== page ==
NEW YORK (AP) — Two weeks after opening in just four theaters, the indie horror movie "It Follows" is getting a wide release this weekend.
The film has been getting positive reviews for its originality, paranoia-inducing scenes and lack of a typical villain.
"The movie starts out with my character, Jay, and her boyfriend having this sexual encounter. She soon realizes that he has passed something on to her, this thing, whatever we want to call it, that's haunting her, and the only way to get rid of it is to pass it on," actress Maika Monroe, 21, said in a recent interview.
Director David Robert Mitchell came up with the film's premise from recurring nightmares he had as a child, she said.
"It was this consistent dream that he had of this thing following him, and sometimes it would come as a family member or someone that he recognized that he's never seen," she said. "And it just stuck with him, and there's something so terrifying about a consistency that it never will go away."
Monroe said she's aware that when horror movies aren't done right, they're ridiculous.
"The only way to make it believable or draw the audience in for a film like this is making it as real as possible, so that was my goal."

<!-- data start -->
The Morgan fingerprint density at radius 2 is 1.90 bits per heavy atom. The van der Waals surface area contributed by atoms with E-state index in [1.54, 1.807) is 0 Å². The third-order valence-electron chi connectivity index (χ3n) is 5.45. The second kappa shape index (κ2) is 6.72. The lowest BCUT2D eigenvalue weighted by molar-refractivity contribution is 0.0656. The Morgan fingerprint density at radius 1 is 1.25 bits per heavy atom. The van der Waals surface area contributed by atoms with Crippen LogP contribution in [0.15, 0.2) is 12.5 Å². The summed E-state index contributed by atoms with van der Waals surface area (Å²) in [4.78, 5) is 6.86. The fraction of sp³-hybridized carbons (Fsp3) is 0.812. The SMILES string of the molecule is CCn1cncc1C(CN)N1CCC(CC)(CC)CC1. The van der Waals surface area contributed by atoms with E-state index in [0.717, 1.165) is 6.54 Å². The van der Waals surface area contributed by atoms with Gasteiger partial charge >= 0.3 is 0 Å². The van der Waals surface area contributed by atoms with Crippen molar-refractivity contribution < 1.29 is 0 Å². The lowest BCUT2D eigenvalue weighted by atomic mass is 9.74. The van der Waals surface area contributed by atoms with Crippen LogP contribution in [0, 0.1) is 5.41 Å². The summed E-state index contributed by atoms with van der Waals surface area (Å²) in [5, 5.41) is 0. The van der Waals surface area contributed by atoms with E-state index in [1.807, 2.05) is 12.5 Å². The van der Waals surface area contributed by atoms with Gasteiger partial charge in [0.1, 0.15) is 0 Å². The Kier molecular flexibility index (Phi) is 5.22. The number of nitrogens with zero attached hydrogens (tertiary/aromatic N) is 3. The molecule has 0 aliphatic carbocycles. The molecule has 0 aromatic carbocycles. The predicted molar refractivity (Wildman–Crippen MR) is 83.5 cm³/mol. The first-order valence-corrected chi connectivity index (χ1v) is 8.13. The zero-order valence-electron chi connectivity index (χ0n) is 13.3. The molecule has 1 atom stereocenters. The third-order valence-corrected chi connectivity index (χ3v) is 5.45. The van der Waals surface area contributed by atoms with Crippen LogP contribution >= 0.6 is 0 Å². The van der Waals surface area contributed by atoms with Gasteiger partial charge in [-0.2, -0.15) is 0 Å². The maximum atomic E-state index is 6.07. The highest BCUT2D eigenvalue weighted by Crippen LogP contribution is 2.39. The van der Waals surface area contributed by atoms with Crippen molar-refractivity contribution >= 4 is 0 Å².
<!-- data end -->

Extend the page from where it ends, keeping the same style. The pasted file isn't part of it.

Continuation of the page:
Monroe said she wore headphones to try to stay in the mindset where, "'OK, you need to cry. That emotion is right there,' but it's really hard," she laughed. "It's very draining. By the end of the day you're like, 'Oh, my gosh, I just cried everything out.'"
Would she be interested in doing a sequel?
"I would definitely be interested. I would love to work with David again," she said. "He's one of the most incredible directors and definitely going places."
Her upcoming films include "The 5th Wave," also starring Chloe Grace Moretz, based on the best-selling young adult book by Rick Yancey.
She'll soon begin work on "The Tribes of Palos Verdes" with Matt Dillon and Jennifer Garner, about a girl from a dysfunctional family who turns to surfing as a way to escape.
Monroe said the role is very close to her real life because she was a professional kiteboarder before switching paths to acting.
"This industry is insane and can drive you mad if you're not careful. For me that (escape) is kiteboarding."
Alicia Rancilio covers entertainment for The Associated Press. Follow her online at http://www.twitter.com/aliciar